Editor’s note: Duck of the Week is a new section in Around the O Workplace that highlights UO employees and their work. Each story features an interview with one employee, in his or her own words, with light editing for clarity and length only.
How long have you worked at the UO?
I started in 2017, so this is my fourth academic year here.
Tell us about your work:
As the multicultural education, engagement and student success coordinator, I do large-scale event programming and organize guest speakers for events like Weaving New Beginnings. Weaving New Beginnings is a welcome event for faculty, staff and students of color and their allies. It is held during week four or week five of fall term each year. I love Weaving New Beginnings because it’s one of the only times I’ve experienced being in a room of mostly Black, Indigenous, and people of color (BIPOC). Being BIPOC at the UO can feel very scary and isolating – especially in classes and at work – so it’s always a great experience to look around the room and see that there’s more of us than we think.
I also get the opportunity to work with the catering office and curate a menu that will mean something to almost everyone. My goal is that everyone who attends can see themselves, their culture and experiences, through something on this menu. While that may sound kind of odd, we build our community as BIPOC by coming together and socializing as we eat and drink. This event is quite the joyous occasion, but there’s always a call to action which is great too.
Beyond event programming, I support our MEChA chapter as they put on the Raza Unida Youth Conference, which is a conference for Latinx high schoolers within the state of Oregon, and support the Native American Student Union (NASU) as they put on their powwow each year. I also run the Intercultural Mentoring Program Advancing Community Ties (IMPACT) as well, which is a peer mentoring program for students of color and first-generation students.
What does your typical day look like?
My typical day consists of answering emails, event planning and supporting the student coordinators for the IMPACT program. I participate in some curriculum planning for the IMPACT program as well, and just added doing some work with first-generation college students to my portfolio. I have a working group that does programming and tries to build support and infrastructure for these students on our campus.
I also work with University Housing as a programs coordinator for the Multicultural Residential Community. Normally that would mean being on the floor with students and providing co-curricular opportunities that will help support them and the schoolwork that they’re doing. Since the pandemic hit, a lot of those activities have changed. I now do a lot more research on how to address the needs of our students in a remote capacity without overburdening them. I don’t want to burn anyone out because I know that Zoom fatigue is a real thing.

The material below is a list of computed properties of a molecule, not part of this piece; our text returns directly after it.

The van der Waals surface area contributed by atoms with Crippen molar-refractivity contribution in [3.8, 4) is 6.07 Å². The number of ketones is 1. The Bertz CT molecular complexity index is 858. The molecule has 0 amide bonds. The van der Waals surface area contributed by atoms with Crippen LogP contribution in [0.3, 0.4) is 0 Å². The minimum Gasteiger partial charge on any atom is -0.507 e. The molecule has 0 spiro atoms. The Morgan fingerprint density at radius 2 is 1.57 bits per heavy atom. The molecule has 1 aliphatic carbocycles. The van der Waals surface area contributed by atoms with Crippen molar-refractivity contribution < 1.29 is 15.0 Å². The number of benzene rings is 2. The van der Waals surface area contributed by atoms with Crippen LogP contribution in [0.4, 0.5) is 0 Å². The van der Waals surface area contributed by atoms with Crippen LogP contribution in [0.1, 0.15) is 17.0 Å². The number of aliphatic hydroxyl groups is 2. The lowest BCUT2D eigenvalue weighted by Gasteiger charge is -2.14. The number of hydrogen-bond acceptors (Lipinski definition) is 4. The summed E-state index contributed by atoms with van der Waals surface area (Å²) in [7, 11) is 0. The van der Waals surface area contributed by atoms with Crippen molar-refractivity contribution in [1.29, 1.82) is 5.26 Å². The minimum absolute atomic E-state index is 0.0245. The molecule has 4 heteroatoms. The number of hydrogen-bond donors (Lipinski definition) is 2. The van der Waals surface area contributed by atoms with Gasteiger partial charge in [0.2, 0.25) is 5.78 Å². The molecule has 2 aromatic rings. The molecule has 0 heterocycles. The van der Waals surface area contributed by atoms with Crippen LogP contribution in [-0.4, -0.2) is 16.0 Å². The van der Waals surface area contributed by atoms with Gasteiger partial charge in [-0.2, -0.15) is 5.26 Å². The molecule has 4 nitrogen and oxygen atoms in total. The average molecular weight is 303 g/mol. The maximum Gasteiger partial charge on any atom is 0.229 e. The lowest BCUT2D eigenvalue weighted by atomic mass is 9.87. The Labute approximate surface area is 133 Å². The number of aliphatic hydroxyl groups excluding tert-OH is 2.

My work also evaluates how accessible basic needs are to students. I collaborated with Haley Wilson and conducted a meal box event for the long weekend around Thanksgiving. We ordered food from UO Catering and distributed it to LGBT and BIPOC students for free. Once they signed up, the students picked up the boxes or we dropped them off. We got this idea from the Black Cultural Center, and thought it was a positive experience since we didn’t know how many students were able to go home for Thanksgiving. We wanted to make sure they had food and something special for them that weekend.
What do you like about working at the UO?
I have an amazing professional and student staff team that allows me to be autonomous as I make decisions about the needs of our students. My student staff members help me keep a bit of a pulse on what’s happening so my work can be adaptive. I really appreciate the opportunity to focus on the importance of the co-curricular and curricular harmony, so our graduates can be well-rounded when they leave. It’s not just the classes you’re taking – those are obviously very important, what you get towards graduation – but our co-curricular activities really can and should augment that experience and provide more context, views, ways of life.
I also find that working with students for multiple years is exciting because I am able to see where they start and end up after working with me and the Dean of Students Office. I still keep in touch with students I supervised during my first year. Some are in law school and others are doing amazing things with nonprofits. We text and check in every once in a while, so it’s really cool to see how their education at the UO applies to their career.
What keeps you motivated?
I am motivated by the work I get to do with my student team, as well as the Multicultural Identity-Based Support Services staff. I’m on a team of professional staff within the Dean of Students that includes our LGBTQ coordinator, nontraditional and veterans coordinators, the Women’s Center director, the Black Cultural Center coordinator, and our own Dean of Students director. It’s one of the few times I’ve been on a team that primarily consists of a diverse collective and is really focused on identity work. I appreciate the opportunities we have to support each other with the programming we do, while personally being able to be support structures for our community.
What is something people may not know about you?
Dance and music have always been a huge part of my life. I played flute for nine years, I sang for seven years, and I danced for five. During my undergraduate and graduate studies, I knew how to teach 22 styles of dance. I took a lot of dance classes and was even part of the leadership team of our ballroom club.
DJ Kelly-Quattrocchi works in the Office of the Dean of Students.
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